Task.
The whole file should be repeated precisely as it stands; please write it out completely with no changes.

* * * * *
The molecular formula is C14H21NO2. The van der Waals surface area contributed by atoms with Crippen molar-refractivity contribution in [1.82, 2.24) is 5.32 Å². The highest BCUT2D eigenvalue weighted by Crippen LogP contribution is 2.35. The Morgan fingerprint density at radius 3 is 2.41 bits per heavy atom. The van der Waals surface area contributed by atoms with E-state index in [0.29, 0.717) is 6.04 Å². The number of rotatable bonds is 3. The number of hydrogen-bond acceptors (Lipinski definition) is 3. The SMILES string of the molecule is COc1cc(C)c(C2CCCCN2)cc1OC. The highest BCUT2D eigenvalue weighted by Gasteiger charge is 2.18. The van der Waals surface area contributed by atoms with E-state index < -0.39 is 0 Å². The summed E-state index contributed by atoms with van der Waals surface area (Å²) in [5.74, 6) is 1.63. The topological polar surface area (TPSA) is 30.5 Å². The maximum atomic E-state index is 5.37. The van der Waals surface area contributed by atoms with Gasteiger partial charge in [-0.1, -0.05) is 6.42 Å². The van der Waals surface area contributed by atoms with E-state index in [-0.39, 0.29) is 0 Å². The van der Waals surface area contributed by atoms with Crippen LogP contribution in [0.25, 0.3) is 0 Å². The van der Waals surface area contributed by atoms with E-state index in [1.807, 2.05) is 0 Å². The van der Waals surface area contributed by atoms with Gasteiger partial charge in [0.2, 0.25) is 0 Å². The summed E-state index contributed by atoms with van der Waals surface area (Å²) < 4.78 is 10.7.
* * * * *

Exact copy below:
The molecular formula is C14H21NO2. The van der Waals surface area contributed by atoms with Crippen molar-refractivity contribution in [1.82, 2.24) is 5.32 Å². The highest BCUT2D eigenvalue weighted by Crippen LogP contribution is 2.35. The Morgan fingerprint density at radius 3 is 2.41 bits per heavy atom. The van der Waals surface area contributed by atoms with E-state index in [0.29, 0.717) is 6.04 Å². The number of rotatable bonds is 3. The number of hydrogen-bond acceptors (Lipinski definition) is 3. The SMILES string of the molecule is COc1cc(C)c(C2CCCCN2)cc1OC. The highest BCUT2D eigenvalue weighted by Gasteiger charge is 2.18. The van der Waals surface area contributed by atoms with E-state index < -0.39 is 0 Å². The summed E-state index contributed by atoms with van der Waals surface area (Å²) in [5.74, 6) is 1.63. The topological polar surface area (TPSA) is 30.5 Å². The maximum atomic E-state index is 5.37. The van der Waals surface area contributed by atoms with Gasteiger partial charge in [-0.1, -0.05) is 6.42 Å². The van der Waals surface area contributed by atoms with E-state index in [-0.39, 0.29) is 0 Å². The van der Waals surface area contributed by atoms with Crippen LogP contribution in [0.25, 0.3) is 0 Å². The van der Waals surface area contributed by atoms with E-state index in [1.807, 2.05) is 0 Å². The van der Waals surface area contributed by atoms with Gasteiger partial charge in [0.2, 0.25) is 0 Å². The summed E-state index contributed by atoms with van der Waals surface area (Å²) < 4.78 is 10.7.